Laboratory studies of nonsteroidal antiinflammatory drugs (NSAIDs) have demonstrated some antiproliferative effects on lung tumor growth, thought to be caused by inhibition of cyclooxygenase-2 enzymes. Previous observational studies of NSAID use and the incidence of lung cancer have produced conflicting results regarding a possible protective effect with the use of NSAIDs. Muscat and colleagues performed a retrospective case-control analysis to determine the effect of NSAID use on the incidence of lung cancer.
The authors identified 1,038 patients with lung cancer from a review of pathology data at several large East Coast hospital centers. Control patients without cancer were identified from the admission roster of the same hospitals, and were matched for age, gender, and month of interview. Control patients were excluded from the study if they had any clinical indication for regular use of aspirin or other NSAIDs (e.g., rheumatoid arthritis, osteoarthritis), or if they had any contraindication to use of NSAIDs (e.g., peptic ulcer, bleeding disorder). Case and control patients were interviewed by study personnel for recollection of NSAID use, smoking status, and demographic data.
Overall, 21 percent of the control patients regularly used NSAIDs (i.e., took three or more tablets per week for one or more years). Use of NSAIDs by control patients did not vary significantly by gender, age, smoking, or educational status. Among patients with cancer, 17 percent reported regular NSAID consumption. Because smoking is the chief risk factor for lung cancer, the analysis was divided among smokers and those who had never smoked. Among smokers, after adjustment for other demographic variables, the risk of lung cancer among regular NSAID users was 32 percent less than that in patients who did not regularly consume NSAIDs. Comparing the few persons with lung cancer among those who never smoked (84 of 1,038 patients) with patients in the control group, no protective effect was found with regular use of NSAIDs. Among smokers, there was no evidence of a dose-response effect to use of NSAIDs; longer use or higher rates of consumption did not confer more protection against lung cancer.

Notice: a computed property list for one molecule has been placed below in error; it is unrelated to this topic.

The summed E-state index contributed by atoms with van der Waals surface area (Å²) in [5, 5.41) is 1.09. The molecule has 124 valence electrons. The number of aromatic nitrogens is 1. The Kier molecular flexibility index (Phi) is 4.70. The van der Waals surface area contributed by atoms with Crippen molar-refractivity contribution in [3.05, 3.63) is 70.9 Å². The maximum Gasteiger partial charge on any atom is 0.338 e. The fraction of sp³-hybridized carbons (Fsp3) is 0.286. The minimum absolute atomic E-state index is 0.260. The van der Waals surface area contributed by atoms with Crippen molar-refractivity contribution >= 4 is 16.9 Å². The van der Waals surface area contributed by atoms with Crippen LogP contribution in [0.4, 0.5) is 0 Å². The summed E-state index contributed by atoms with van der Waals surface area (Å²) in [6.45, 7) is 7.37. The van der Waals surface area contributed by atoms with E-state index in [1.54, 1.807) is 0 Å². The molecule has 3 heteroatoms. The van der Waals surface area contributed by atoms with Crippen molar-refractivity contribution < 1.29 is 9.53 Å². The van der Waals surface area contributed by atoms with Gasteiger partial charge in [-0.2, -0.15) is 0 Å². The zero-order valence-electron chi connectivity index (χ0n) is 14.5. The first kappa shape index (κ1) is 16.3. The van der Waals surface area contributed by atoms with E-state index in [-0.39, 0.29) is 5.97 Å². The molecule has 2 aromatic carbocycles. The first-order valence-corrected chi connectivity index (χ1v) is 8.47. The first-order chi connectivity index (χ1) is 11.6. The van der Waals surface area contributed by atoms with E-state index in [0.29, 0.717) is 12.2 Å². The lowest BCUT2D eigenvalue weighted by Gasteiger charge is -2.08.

The authors conclude that their study identifies a possible protective effect against lung cancer in smokers who regularly use NSAIDs. They acknowledge the limitations of this retrospective study and the lack of any benefit to NSAID use seen in some other large epidemiologic studies of lung cancer.